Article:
Subpages[edit | edit source]
Further information and projects.
Basics[edit | edit source]
Root zone[edit | edit source]
Roots must breathe oxygen. There is a limit to the amount of dissolved gasses that can be contained in water. Aquatic plant roots do not need direct access to oxygen in the water or medium, because these plants are adapted to transport oxygen throughout its physiological system.
Plant nutrition and additives[edit | edit source]
Dilute 1 tablespoon of fertilizer in a gallon container with water at a time before adding to system. (Adding too little is safer than adding too much). For non-hydroponic fertilizers use 1/10 of the dosing on the label, with the amount of water in the container in mind. The hoagland solution provides a basic reference point. (Please do more research on this).
Essential elements[edit | edit source]
Calcium, carbon, hydrogen, magnesium, nitrogen, oxygen, phosphorus, potassium, and sulfur are essential macro-elements. Oxygen, hydrogen, and carbon are obtained from water and air.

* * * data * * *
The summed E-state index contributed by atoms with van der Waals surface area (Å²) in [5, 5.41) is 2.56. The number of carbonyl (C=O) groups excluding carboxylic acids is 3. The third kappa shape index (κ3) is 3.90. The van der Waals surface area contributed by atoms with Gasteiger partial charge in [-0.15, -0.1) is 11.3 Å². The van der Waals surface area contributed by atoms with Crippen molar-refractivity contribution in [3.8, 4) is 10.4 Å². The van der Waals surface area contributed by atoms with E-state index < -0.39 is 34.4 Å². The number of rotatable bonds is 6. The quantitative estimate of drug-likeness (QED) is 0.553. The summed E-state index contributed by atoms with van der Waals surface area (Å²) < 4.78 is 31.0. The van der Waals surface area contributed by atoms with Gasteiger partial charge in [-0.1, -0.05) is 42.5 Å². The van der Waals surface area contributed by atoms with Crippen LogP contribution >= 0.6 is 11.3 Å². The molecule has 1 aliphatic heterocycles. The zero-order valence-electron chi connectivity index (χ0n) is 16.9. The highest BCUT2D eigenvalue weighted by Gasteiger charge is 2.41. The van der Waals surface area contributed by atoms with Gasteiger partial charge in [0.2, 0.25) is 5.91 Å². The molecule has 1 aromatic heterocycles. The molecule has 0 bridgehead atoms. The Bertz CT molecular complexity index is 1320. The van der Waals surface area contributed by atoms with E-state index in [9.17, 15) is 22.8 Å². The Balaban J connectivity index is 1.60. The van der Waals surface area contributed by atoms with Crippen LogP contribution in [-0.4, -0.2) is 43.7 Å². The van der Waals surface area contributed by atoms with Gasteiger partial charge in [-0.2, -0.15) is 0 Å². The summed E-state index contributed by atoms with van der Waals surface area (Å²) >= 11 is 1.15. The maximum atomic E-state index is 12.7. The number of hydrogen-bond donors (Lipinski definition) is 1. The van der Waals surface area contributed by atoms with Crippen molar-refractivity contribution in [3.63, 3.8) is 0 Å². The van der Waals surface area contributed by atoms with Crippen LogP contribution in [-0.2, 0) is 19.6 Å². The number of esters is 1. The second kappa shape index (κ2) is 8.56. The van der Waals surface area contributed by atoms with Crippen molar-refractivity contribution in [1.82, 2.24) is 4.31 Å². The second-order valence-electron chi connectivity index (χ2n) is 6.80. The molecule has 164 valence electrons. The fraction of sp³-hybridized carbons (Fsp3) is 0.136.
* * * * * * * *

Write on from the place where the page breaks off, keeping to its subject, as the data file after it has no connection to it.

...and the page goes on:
Nitrogen, phosphorus and sulfur can be fixed by certain endophyte bacteria.
Boron, chlorine, copper, iron, magnesium, molybdenum, zinc and possibly nickel are essential micro-nutrients.
Additives[edit | edit source]
There are other nutrients used or taken up by plants, but they are not considered essential.
Sodium bicarbonate helps buffer pH levels.
Hard tap water contains many, in some cases adequate, plant nutrients and sodium carbonate.
Testing[edit | edit source]
Measuring the conductivity of the water (using a multimeter) is a way of analyzing the total dissolved solids. This indicates whether the water solution is within range, but this method doesn't test for nutrient imbalances. Test paper, or a ph and nutrient meter is required for more testing.
Formulations[edit | edit source]
- 1 ppm=1mg/l 
The weight ratio of an essential element within a nutrient compound needs to be found, and the atomic weight of these elements and a chart is helpful to solve this.
Contaminants[edit | edit source]
There are contaminants to plant or human health taken up by plants.
Disease and pest control[edit | edit source]
References and further reading[edit | edit source]
- Resh, Howard (1998). Hydroponics: Questions and Answers for successful growing. Mahwah, New Jersey: New Concept Press. ISBN 0-931231-96-5.
IRC chat[edit | edit source]